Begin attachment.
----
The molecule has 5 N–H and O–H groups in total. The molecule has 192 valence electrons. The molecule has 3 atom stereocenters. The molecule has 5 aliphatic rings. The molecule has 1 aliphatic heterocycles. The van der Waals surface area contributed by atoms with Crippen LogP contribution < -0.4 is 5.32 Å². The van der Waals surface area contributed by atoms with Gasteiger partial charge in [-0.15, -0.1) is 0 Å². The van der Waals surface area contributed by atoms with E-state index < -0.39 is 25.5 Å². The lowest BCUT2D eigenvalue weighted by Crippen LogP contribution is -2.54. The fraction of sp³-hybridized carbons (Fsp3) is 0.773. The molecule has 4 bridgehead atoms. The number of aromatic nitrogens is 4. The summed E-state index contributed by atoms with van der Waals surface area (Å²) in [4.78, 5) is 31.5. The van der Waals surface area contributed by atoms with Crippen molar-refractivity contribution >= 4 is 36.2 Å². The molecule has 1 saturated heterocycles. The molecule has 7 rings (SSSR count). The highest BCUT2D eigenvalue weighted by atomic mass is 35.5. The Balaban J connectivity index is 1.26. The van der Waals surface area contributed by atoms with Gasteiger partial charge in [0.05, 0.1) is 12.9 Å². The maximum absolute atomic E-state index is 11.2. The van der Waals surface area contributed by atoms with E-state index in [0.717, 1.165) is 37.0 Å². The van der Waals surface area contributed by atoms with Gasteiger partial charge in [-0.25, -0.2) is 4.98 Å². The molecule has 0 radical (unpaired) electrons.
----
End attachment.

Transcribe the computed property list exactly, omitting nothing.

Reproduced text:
The molecule has 5 N–H and O–H groups in total. The molecule has 192 valence electrons. The molecule has 3 atom stereocenters. The molecule has 5 aliphatic rings. The molecule has 1 aliphatic heterocycles. The van der Waals surface area contributed by atoms with Crippen LogP contribution < -0.4 is 5.32 Å². The van der Waals surface area contributed by atoms with Gasteiger partial charge in [-0.15, -0.1) is 0 Å². The van der Waals surface area contributed by atoms with E-state index < -0.39 is 25.5 Å². The lowest BCUT2D eigenvalue weighted by Crippen LogP contribution is -2.54. The fraction of sp³-hybridized carbons (Fsp3) is 0.773. The molecule has 4 bridgehead atoms. The number of aromatic nitrogens is 4. The summed E-state index contributed by atoms with van der Waals surface area (Å²) in [4.78, 5) is 31.5. The van der Waals surface area contributed by atoms with Crippen molar-refractivity contribution >= 4 is 36.2 Å². The molecule has 1 saturated heterocycles. The molecule has 7 rings (SSSR count). The highest BCUT2D eigenvalue weighted by atomic mass is 35.5. The Balaban J connectivity index is 1.26. The van der Waals surface area contributed by atoms with Gasteiger partial charge in [0.05, 0.1) is 12.9 Å². The maximum absolute atomic E-state index is 11.2. The van der Waals surface area contributed by atoms with E-state index in [0.717, 1.165) is 37.0 Å². The van der Waals surface area contributed by atoms with Gasteiger partial charge in [-0.25, -0.2) is 4.98 Å². The molecule has 0 radical (unpaired) electrons.